Thursday, December 30, 2010

Eccentric Badger

I have wireless internet!  Merry Christmas to me.  I spent most of a week with my good friends up in Seattle, and they had an old wireless router with an automated setup key (for those like me who have no patience for nor interest in setting up computer components).  Now my friend visiting from Boston can't hijack the single available internet cable, and we can safely ignore each other while surfing social networks simultaneously from the same room.  Progress is grand.

After starting the day with a round of "Sumo Ham Slam!" we headed to the coast for some expensive mediocre food at Paradise Cove with such great views we could see Catalina Island.  A nice scenic Sunset Boulevard drive and a stop in Westwood for hot beverages and 3 for $1 cookies and to pick up another friend. We then joined perhaps half of Los Angeles at the Griffith J. Griffith Observatory after sunset and my friends waited with me in the biting cold gusty wind, huddled like penguins, looking out over the glittery city, until it was our turn to look at Jupiter from the 12" telescope.  Even though the wind made it blurry, I still got to see Ganymede get occluded by Jupiter. Then we went downstairs to the new section and watched cosmic rays hit the cloud chamber.  I love that.

Now to go donate some end-of-year money.  What's that you say about last minute?  Nah...

Tuesday, December 21, 2010


Whew!!! The lame duck congress swam across the finish line on DADT, getting the Senate to repeal it this weekend. I'd been worried enough to write my senators and ask them to make it a priority, even though repealing it has been their position for the entirety of the time the law has been in force, because I didn't want to see it slip through the cracks and get squished by the incoming freshman. That the vote came on a weekend worried me some too, but maybe that turned out to be smart. Instead of a bunch of 'sky is falling' headlines, these were the top headlines in yahoo news as of my late lunch, monday, pacific time:
  • Early Christmas treat: 2010 solstice lunar eclipse (which I could see right now if it weren't raining for the umpteenth day in a row)
  • Dog in Germany gives birth to 17 puppies (well, dogs do love to eat the feminine hygeine products out of the trash. Maybe someone was taking hormones.)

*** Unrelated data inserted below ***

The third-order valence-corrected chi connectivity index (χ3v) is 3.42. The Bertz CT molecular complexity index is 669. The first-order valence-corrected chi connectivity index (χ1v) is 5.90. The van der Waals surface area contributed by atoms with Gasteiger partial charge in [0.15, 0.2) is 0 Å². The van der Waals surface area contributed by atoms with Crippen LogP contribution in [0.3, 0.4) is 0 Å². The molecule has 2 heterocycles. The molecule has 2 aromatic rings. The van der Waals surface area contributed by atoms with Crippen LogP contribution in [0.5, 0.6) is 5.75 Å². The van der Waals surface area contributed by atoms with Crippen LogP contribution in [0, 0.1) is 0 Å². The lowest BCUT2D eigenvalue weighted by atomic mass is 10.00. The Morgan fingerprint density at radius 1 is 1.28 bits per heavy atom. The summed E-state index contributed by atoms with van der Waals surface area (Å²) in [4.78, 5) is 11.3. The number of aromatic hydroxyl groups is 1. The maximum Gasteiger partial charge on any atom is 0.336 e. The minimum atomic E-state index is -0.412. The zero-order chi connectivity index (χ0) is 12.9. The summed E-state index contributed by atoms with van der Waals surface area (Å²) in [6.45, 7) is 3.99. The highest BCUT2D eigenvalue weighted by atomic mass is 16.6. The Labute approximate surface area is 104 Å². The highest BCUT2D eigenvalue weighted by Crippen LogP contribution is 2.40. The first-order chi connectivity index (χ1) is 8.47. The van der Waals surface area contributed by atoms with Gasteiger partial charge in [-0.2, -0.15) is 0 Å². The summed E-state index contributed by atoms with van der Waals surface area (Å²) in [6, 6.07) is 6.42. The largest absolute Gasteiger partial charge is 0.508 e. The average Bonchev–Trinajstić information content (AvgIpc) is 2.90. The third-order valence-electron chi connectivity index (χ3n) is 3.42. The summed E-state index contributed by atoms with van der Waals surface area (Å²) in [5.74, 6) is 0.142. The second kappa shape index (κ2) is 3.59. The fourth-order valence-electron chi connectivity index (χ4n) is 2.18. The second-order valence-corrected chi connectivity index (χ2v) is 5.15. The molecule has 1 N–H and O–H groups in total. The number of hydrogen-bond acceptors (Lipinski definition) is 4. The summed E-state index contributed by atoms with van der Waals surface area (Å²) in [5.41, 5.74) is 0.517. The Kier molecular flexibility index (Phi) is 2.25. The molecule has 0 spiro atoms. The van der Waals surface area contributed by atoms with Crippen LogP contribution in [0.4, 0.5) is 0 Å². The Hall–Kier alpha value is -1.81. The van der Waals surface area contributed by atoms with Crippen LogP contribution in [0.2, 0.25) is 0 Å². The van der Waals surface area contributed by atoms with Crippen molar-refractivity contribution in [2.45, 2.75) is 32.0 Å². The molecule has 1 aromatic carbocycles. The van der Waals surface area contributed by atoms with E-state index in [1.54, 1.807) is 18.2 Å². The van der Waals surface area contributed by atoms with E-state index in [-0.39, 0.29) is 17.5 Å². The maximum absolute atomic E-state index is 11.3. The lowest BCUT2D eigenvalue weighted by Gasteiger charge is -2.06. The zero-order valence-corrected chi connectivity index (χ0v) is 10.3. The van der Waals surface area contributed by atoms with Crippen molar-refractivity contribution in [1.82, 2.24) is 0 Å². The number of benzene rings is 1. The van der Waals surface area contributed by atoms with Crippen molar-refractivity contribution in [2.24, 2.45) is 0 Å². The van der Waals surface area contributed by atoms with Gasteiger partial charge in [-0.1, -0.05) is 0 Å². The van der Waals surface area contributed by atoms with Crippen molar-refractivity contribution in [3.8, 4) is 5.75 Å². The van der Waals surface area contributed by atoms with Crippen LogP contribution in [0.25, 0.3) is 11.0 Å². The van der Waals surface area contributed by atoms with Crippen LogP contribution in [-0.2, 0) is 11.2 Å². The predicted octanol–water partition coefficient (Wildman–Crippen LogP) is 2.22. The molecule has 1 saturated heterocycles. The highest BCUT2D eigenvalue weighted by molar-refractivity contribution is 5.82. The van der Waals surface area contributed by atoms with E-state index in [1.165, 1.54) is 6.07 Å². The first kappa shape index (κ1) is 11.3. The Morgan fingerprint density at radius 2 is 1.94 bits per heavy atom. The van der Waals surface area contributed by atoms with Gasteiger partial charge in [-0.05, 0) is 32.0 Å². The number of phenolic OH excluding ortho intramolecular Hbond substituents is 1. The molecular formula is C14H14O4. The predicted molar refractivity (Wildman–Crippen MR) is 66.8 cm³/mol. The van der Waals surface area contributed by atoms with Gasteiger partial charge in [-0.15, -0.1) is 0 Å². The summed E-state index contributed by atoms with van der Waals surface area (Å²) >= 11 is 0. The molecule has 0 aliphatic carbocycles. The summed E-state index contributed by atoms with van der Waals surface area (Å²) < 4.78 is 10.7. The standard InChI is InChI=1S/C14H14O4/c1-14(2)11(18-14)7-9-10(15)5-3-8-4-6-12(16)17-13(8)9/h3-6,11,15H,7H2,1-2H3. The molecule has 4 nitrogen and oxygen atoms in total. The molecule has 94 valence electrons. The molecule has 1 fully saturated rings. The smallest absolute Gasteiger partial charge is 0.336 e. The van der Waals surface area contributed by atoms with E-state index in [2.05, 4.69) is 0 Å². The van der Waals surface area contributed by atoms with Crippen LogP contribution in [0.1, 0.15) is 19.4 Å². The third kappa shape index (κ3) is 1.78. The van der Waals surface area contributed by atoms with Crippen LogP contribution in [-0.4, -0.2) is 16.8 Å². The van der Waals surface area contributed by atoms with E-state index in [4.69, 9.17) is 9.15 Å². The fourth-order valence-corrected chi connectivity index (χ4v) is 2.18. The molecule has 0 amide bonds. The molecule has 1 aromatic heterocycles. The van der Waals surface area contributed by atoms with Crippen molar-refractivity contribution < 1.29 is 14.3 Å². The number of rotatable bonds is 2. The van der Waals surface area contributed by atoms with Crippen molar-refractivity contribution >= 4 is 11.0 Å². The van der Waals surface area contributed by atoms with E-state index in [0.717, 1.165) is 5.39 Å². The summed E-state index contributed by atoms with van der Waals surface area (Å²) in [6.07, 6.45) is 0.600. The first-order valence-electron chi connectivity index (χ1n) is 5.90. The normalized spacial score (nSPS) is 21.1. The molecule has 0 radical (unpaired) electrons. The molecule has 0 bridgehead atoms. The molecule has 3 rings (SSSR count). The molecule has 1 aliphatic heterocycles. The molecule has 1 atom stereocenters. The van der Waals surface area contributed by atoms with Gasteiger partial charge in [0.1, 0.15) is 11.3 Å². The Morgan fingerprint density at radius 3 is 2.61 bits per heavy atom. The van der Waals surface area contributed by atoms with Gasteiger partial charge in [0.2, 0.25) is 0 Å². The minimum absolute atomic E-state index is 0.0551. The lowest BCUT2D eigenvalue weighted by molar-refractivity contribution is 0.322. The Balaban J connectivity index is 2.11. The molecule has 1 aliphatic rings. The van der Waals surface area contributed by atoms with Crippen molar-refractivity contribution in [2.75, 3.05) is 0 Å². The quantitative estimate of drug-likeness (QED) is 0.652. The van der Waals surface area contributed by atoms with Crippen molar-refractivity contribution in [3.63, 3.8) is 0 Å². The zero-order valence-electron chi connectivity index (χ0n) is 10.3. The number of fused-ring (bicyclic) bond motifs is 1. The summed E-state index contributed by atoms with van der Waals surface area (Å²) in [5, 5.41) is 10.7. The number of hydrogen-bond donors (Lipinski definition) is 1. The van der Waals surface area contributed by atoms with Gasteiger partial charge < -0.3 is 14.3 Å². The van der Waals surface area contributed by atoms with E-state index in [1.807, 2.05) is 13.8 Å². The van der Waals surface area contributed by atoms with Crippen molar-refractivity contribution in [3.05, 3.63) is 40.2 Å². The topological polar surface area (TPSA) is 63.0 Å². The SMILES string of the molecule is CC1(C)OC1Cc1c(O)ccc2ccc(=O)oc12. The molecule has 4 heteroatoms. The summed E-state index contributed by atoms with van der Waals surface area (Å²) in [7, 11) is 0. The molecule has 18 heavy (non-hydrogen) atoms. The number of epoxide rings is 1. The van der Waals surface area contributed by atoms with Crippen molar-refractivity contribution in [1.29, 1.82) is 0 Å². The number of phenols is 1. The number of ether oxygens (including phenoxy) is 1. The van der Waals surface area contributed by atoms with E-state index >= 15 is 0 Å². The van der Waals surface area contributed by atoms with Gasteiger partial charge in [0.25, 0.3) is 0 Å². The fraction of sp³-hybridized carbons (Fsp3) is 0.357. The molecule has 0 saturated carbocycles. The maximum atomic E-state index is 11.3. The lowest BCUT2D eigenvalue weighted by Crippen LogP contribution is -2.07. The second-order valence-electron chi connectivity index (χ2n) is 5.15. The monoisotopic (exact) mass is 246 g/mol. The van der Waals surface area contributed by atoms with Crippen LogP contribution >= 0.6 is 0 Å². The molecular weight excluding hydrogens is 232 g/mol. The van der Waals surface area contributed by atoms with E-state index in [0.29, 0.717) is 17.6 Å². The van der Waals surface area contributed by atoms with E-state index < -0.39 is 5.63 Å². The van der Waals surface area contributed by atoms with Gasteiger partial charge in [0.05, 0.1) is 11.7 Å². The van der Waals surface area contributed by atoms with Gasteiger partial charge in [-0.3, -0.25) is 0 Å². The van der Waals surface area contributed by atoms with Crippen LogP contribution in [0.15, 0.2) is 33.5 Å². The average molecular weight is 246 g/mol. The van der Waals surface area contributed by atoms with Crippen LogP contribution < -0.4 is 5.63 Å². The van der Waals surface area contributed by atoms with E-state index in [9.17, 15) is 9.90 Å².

• Winter disruptions turn travel bitter and chaotic (there is a ton of snow this year.)
  • Tonight's lunar eclipse comes with a twist (I kind of expected one DADT headline- good or bad - but being edged out by 2 eclipse headlines? c'mon!)
  • Pope: Church must reflect on what allowed abuse (not who? or why? I'm all for systemic abuses, but the question seems distancing in and of itself.)
Those were the most emailed news articles. I checked the top 5 most viewed and most recommended as well and they were similarly devoid of interest in the DADT repeal.

Just for kicks, I went over to HuffPo. Number one most popular article?
DADT repeal passes senate procedural vote.

Other topics were photos of things likely made by child labor, Al Franken's words about civil liberties related to net neutrality, Palin "jabs" Michele Obama's anti-obesity campaign, photos of things we accidentally learn while watching crime dramas (including my favorite: zoomed in shots of grainy photos get clearer!), and something by Michael Moore (trying to surf in on Wikileaks page hits?).

Completely different sets of interests. And the one where a loud minority of people were predicting global meltdown barely made the front page. Which is good and bad.

Now to get the law signed and implemented.

I've been thinking since I ran my poll on this (was it two years ago now?) where the majority reaction was that Obama would wait for congress to repeal it. The slowness of it has been almost as frustrating as the intermittent nature of my spacebar (grr, argh! Orrathergrr,argh!). But it kind of makes sense. One, now it will be a law that will take a great deal to overturn and probably no one will make that effort in a significant way. The other is that if the president had just stated from the start that he wouldn't enforce it by some magical executive privelege, it would have lessened the urgency. Since it doesn't look like many bills get passed without some urgency and urging from a riled up populace, leaving the discriminatory practice active kept it urgent. Two years was a long time to do this, but maybe not so long as it could have taken, and I think it will go easier because of the time and effort put into the studies and repeal. I do think that if they'd accomplished it before the elections that democrats would have been more supportive. I'm not sure they realize that this sort of thing is important for straight citizens too and we expected more vocal, public support for the repeal than we saw.  Still and all, it's mostly done.  As for implementation, sooner is better than later.  Now we can work on repealing DOMA.

Saturday, December 18, 2010

Cable Car Caroling

I'll be headed up to San Fran in about 9 hours, depending on whether or not I can make a decision about what to wear, which might extend that a tad.

I had some plans to make more cookies, but I punted that for laundry and shopping for the charity work is supporting. Most years they pass out a list of things foster kids want. I'm the one who gets someone the dark purple sheets or arts and crafts kits. I love buying that stuff but don't really need it for myself, which makes it fun for me too. Now if I can only get that freewheeling with the kids of friends I actually know!

Thursday, December 16, 2010


I'm working on Christmas presents.  I'm doing ok, but it's still in progress.  And I was going to make great strides this weekend.  But decided that it was more important to hang with some of my peeps in San Fransisco, doing some cable car caroling.  I'll be driving up, because hey, driving.  The sign near my house on the freeway tempts me every morning saying it's only 394 miles to San Fran.